Most of Us Rest Our Heads On Airplane Windows; Here's Why That's Ill-Advised
Photo Credit: Photo by Marten Bjork

Photo Credit: Photo by Marten Bjork

Most of Us Rest Our Heads On Airplane Windows; Here's Why That's Ill-Advised

airplane , flights , news , plane , solo travel
Spencer Jones
Spencer Jones Sep 19, 2022

If you look closely at passenger windows on commercial planes, you may notice a tiny hole at the bottom. This is a bleed hole. Do you know its purpose?

Hint: aesthetics have nothing to do with it.

According to 7 News Australia, “the bleed hole regulates the pressure placed on the plane’s windows from inside the cabin. It ensures that if a plane’s window is going to break, the outer pane goes first. In the extremely rare event the outer pane fractures, the inner pane holds cabin pressure in.”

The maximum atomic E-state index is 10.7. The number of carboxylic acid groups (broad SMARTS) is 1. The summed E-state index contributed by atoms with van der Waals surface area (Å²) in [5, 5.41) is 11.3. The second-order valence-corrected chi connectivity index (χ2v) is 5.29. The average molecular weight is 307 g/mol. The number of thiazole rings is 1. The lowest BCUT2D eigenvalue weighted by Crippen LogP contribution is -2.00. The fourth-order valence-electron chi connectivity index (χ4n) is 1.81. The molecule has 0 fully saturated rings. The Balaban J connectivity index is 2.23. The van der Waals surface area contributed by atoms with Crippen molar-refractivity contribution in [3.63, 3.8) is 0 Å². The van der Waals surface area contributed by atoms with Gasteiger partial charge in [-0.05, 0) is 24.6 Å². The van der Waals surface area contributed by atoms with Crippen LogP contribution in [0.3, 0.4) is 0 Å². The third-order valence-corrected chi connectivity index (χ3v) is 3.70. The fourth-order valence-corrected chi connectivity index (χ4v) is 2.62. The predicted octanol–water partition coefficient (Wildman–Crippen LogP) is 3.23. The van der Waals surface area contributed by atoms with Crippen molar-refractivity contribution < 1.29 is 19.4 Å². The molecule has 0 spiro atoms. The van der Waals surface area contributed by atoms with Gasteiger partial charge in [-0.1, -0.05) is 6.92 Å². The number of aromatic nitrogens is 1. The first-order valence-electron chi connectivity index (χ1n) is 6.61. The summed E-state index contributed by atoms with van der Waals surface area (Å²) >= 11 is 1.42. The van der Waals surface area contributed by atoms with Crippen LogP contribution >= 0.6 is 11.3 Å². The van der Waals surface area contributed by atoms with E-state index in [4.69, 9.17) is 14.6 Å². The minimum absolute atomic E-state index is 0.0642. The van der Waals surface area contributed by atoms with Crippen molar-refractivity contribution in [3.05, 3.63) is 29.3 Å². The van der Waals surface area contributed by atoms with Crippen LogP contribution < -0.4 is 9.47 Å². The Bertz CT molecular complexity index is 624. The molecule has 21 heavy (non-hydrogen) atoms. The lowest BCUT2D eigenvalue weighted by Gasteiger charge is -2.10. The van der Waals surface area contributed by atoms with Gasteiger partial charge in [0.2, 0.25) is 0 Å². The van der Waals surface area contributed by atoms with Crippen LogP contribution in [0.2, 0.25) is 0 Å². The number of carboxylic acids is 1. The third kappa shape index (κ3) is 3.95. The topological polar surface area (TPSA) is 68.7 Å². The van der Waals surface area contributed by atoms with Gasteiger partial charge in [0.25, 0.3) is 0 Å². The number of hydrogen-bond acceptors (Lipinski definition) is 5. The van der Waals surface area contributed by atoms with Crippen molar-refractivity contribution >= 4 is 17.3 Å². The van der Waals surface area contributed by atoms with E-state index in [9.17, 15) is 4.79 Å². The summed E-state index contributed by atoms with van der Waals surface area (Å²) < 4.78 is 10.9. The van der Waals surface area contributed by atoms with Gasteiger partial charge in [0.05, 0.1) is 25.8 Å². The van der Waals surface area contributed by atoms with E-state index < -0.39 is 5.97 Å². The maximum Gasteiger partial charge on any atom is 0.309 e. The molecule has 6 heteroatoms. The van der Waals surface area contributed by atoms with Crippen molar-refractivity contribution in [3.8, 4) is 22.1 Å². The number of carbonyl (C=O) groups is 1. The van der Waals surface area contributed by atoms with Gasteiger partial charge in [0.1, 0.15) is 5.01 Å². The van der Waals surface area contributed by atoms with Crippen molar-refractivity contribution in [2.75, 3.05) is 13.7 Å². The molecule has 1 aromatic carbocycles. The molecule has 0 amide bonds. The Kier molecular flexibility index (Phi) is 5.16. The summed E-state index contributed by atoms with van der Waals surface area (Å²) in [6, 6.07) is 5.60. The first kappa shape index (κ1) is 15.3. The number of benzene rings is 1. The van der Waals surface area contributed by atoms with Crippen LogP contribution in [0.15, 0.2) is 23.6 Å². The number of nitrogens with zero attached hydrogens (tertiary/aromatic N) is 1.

Try to rest your head against your seat or on the panel between windows if you’re tired. If you put your head on the bleed hole, “you’re effectively preventing it from doing its job.”

Robbie Gonzalez, a tech writer, explained, “the purpose of the breather hole, which is located near the bottom of the middle pane, becomes clear: it serves as a bleed valve, allowing pressure between the air in the passenger cabin and the air between the outer and middle panes to equilibrate.”

How does the bleed-hole regulate cabin pressure?

7 News Australia reported, “the system of outer, middle and inner panes, in combination with the bleed hole, works as a kind of worst-case-scenario failsafe, and damage to the middle pane can literally ground a flight. If cabin pressure blew the outer pane out, the inside pane is still strong enough to hold pressure, giving pilots time to drop to lower altitudes and decrease the cabin pressure.”

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